Post Tagged with: "Old Florida"

Goodrich's Seafood Restaurant and Oyster Bar

Oak Hill: Outpost on Mosquito Lagoon for history, classic seafood shack

Driving U.S. 1 north of Titusville, you would never know Oak Hill even existed. But this gateway to the Mosquito Lagoon is worth finding. There’s fascinating history, a great fishing pier and the sort of atmospheric, out-of-the-way waterfront seafood shack that we love to discover.

The historic Donnelly House in Mount Dora.

Mount Dora: Eight big weekend festivals plus year-round charm

Mount Dora is a historic town that has figured out how to keep people returning year after year — with events like this: The Mount Dora Craft Fair, a top ranked festival featuring arts and crafts from sculptures to ceramics to paintings to woodworking. It’s Oct. 28 and 29.

A statue in front of the Civilian Conservation Corps Museum at Highland Hammocks State Park. (Photo: Bonnie Gross)

The CCC in Florida State Parks: History you can touch from a simpler time

As you travel Florida and explore its award-winning state parks, take special note of buildings, trails and amenities we enjoy because of work by the men of the Civilian Conservation Corps. You can learn more at Highland Hammocks State Park, which has a museum about the CCC in Florida.

Roll out the oysters and crabs for Florida’s oldest seafood festival Nov. 3-4, 2017

Roll out the oysters and crabs for Florida’s oldest seafood festival Nov. 3-4, 2017

Apalachicola celebrates its local seafood industry, and oysters take center stage (along with country music star Rodney Atkins)

Kayaking behind Dock Street on Cedar Key. Photo by Kellie Parkin.

Cedar Key Seafood Festival, Oct. 21-22, 2017

Seafood festivals are common in Florida, but Cedar Key Seafood Festival is uncommonly appealing. Not only is Cedar Key historic and charming, it’s also clam capital of America.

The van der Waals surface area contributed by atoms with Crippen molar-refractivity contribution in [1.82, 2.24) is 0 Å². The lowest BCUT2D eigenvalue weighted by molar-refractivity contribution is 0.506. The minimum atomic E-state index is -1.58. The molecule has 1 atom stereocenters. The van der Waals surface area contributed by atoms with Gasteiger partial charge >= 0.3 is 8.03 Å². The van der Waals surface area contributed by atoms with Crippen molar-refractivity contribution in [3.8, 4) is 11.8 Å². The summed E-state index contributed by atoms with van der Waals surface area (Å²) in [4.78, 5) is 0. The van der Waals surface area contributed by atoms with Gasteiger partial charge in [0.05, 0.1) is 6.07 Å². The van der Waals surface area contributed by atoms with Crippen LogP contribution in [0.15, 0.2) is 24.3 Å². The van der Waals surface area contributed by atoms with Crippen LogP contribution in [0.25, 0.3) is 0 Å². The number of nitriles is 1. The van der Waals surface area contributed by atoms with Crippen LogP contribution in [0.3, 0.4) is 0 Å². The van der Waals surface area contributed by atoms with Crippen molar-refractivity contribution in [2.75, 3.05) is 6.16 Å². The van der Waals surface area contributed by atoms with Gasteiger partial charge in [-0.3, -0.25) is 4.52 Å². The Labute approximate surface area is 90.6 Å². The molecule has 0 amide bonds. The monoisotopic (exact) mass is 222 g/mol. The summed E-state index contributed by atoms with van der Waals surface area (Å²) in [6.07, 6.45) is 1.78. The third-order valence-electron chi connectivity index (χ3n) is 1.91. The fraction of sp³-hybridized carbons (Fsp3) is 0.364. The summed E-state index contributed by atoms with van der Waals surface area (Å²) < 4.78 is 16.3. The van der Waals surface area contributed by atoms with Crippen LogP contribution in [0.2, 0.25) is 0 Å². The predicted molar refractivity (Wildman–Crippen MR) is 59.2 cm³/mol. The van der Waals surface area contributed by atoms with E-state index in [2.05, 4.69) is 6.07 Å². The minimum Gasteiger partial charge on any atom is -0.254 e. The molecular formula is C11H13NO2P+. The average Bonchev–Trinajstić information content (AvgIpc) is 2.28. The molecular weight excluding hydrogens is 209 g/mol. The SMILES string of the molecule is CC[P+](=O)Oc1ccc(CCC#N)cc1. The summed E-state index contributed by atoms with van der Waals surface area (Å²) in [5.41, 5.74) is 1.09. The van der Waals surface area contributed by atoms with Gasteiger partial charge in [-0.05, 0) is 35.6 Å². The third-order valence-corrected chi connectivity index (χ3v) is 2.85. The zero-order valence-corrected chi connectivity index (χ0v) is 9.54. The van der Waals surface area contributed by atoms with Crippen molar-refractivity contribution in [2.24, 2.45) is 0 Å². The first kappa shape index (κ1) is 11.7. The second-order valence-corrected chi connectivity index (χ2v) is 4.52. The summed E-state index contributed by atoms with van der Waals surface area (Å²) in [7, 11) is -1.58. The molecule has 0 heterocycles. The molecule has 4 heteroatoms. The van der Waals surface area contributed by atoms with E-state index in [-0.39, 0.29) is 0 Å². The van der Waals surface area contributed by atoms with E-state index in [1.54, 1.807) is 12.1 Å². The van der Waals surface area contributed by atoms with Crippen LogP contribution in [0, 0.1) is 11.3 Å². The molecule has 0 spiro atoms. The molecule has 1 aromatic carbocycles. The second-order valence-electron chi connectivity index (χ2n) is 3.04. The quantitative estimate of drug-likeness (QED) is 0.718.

This is Old Florida: Oak trees in Micanopy.

Nine ways ways to find the real Florida — 15 minutes off I-75

You don’t have to drive hours off the interstate to find Florida’s natural beauty and funky history. You can find treasures within 10 minutes of these I-75 exits.

The most scenic section of the Big Bend Coastal Byway is the 40-mile stretch between Bald Point State Park and Apalachicola where the road hugs the coastline. (Photo: Bonnie Gross)

Big Bend Scenic Byway: A less-visited part of Florida

The Big Bend Scenic Byway links a big national wildlife refuge, three state parks, three historic lighthouses, one of the best beach islands in Florida and picturesque fishing towns. It winds through an area that sees fewer tourists, and offers rustic Old Florida delights at every turn–from black bears to white squirrels.

The 1907 Gibson Inn is the first thing you see in Apalachicola as you come over the causeway. (Photo: Bonnie Gross)

Apalachicola & St. George Island: Delightful town; spectacular beach

Apalachicola is a charming, walkable small town full of history, good food & shops. It’s 20 minutes from miles of wide splendid beach on St. George Island.

The view from the diving platform at Wakulla Springs. (Photo: Bonnie Gross)

Wakulla & St. Marks: Out of the way, this Big Bend area is full of discoveries

The Big Bend area of Florida around St. Marks and Wakulla Springs is rich in things to do and see: Kayaking, biking, historic sites, springs, lighthouses. Yet, it is a less visited area off the tourist trail.

Lafayette forms two beautiful pools of water, each lined with limestone rocks, surrounded by hard packed earth and separated by a natural limestone bridge.  (Photo: Bonnie Gross)

Springs & the Suwannee: Two northwest Florida parks are great bases for exploring

Remote, rural and picturesque, northwest Florida rewards your long drive with sparkling springs, the beautiful Suwanee River and scenic rural roads. Two state parks with cabins and campgrounds make great bases to explore the region.